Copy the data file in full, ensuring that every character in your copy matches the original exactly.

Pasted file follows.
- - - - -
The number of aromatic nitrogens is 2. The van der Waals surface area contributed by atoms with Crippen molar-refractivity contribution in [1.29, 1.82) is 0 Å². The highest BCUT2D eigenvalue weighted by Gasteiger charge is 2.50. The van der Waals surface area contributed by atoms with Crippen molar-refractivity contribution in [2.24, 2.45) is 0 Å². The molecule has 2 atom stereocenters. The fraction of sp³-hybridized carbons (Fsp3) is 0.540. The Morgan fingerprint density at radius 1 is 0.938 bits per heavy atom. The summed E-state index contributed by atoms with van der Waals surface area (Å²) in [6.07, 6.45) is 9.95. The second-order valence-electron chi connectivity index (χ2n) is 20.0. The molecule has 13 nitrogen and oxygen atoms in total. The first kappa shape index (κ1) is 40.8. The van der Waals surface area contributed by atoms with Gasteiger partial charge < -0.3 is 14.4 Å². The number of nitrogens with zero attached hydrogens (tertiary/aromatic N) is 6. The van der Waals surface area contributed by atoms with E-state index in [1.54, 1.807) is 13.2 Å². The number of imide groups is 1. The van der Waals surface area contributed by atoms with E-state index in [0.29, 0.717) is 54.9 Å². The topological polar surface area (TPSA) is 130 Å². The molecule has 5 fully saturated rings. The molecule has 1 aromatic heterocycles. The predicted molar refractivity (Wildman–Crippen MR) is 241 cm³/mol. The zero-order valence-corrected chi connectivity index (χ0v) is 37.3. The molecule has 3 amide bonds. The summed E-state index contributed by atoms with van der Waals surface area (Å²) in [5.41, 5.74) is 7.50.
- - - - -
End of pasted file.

The number of aromatic nitrogens is 2. The van der Waals surface area contributed by atoms with Crippen molar-refractivity contribution in [1.29, 1.82) is 0 Å². The highest BCUT2D eigenvalue weighted by Gasteiger charge is 2.50. The van der Waals surface area contributed by atoms with Crippen molar-refractivity contribution in [2.24, 2.45) is 0 Å². The molecule has 2 atom stereocenters. The fraction of sp³-hybridized carbons (Fsp3) is 0.540. The Morgan fingerprint density at radius 1 is 0.938 bits per heavy atom. The summed E-state index contributed by atoms with van der Waals surface area (Å²) in [6.07, 6.45) is 9.95. The second-order valence-electron chi connectivity index (χ2n) is 20.0. The molecule has 13 nitrogen and oxygen atoms in total. The first kappa shape index (κ1) is 40.8. The van der Waals surface area contributed by atoms with Gasteiger partial charge < -0.3 is 14.4 Å². The number of nitrogens with zero attached hydrogens (tertiary/aromatic N) is 6. The van der Waals surface area contributed by atoms with E-state index in [1.54, 1.807) is 13.2 Å². The number of imide groups is 1. The van der Waals surface area contributed by atoms with E-state index in [0.29, 0.717) is 54.9 Å². The topological polar surface area (TPSA) is 130 Å². The molecule has 5 fully saturated rings. The molecule has 1 aromatic heterocycles. The predicted molar refractivity (Wildman–Crippen MR) is 241 cm³/mol. The zero-order valence-corrected chi connectivity index (χ0v) is 37.3. The molecule has 3 amide bonds. The summed E-state index contributed by atoms with van der Waals surface area (Å²) in [5.41, 5.74) is 7.50.